In what case will the Russian troops be introduced? The expert said that President Putin likely has some analytical considerations on this subject. For the residents of the Crimea simply the willingness to do so is very important because "now we know that we are not alone." However, Andrei Nikiforov believes that the Crimea and Sevastopol are the areas where Russian troops should not be introduced as "they are already there."

"The Black Sea fleet is located in Sevastopol and in a number of other areas under the agreement. Perhaps, in the case of some extraordinary situation these parts can be used to normalize the situation on the peninsula," said the analyst. It is not ruled out that they will not have to enter because the situation in the Crimea was normalized, law enforcement agencies and defense forces in the Crimea are in full control." This is the opinion of other experts polled by Pravda.Ru, including Rear Admiral Vladimir Solovyov, the head of public organization "CIS Countries' Institute in Sevastopol ".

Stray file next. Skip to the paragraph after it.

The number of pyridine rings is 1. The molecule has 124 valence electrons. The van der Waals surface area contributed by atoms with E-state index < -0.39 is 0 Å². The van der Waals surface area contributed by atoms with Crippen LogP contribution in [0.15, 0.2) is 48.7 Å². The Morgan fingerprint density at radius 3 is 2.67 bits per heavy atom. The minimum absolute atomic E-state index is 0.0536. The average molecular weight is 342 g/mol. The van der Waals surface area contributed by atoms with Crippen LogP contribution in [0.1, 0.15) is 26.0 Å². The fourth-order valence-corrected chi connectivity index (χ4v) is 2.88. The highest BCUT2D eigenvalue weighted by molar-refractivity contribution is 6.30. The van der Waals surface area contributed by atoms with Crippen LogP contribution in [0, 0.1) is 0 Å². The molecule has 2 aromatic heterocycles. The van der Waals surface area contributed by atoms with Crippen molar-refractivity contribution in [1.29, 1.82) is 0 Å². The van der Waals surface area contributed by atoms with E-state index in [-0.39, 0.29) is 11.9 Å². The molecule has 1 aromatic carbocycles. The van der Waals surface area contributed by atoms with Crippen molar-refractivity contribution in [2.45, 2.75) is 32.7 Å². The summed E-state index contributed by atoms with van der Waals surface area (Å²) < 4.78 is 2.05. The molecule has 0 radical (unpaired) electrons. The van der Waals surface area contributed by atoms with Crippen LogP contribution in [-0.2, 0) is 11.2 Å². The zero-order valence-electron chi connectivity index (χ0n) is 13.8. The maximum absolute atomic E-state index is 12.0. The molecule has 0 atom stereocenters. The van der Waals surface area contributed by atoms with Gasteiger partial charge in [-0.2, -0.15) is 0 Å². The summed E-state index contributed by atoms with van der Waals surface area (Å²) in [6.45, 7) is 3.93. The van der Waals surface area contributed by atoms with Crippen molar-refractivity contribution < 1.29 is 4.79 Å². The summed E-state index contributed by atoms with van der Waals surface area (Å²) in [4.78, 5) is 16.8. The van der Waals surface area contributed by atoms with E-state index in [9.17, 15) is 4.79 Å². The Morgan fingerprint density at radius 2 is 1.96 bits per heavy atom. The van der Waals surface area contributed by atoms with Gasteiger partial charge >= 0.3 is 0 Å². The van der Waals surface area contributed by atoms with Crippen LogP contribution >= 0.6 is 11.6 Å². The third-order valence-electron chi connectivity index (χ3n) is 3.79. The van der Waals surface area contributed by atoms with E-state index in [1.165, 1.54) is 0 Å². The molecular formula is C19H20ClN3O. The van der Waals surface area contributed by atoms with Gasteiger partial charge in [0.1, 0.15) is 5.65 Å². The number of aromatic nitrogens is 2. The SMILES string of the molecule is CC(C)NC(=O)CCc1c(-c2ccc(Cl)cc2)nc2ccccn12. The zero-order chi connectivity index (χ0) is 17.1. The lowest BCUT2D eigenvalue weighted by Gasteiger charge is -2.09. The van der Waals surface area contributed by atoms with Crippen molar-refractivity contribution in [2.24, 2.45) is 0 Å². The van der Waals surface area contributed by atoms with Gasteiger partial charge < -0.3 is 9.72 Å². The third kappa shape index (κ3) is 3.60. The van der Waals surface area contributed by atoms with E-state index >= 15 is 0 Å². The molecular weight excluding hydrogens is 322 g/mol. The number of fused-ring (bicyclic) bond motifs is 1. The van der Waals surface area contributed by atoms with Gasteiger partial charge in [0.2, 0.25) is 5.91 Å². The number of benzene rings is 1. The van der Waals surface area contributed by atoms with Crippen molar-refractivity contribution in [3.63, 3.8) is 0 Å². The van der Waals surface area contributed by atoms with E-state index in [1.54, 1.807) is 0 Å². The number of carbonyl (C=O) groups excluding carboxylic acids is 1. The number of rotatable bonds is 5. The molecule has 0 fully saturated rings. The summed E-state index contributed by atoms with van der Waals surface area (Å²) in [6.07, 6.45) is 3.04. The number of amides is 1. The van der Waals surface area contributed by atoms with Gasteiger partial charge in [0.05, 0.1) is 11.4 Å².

Sergey Tsekov shares this opinion: "So far, there is no need to pull in Russian troops. So far everything is calm. In fact, I am on my way to work, all streets are clear. The streets that were closed five days ago are now quiet, traffic is restored, the work of the Supreme Council of Crimea is fully restored, same with the Council of Ministers. Virtually all structures located in the Crimea that were directly subordinate to Kiev were reassigned to the Crimea. That is, it confirms that our actions are correct," concluded the deputy.

Developments in the other pro-Russian regions of Ukraine will depend on the success of the actions of the Crimea.

Lyuba Lulko


Read the original in Russian

Author`s name Dmitry Sudakov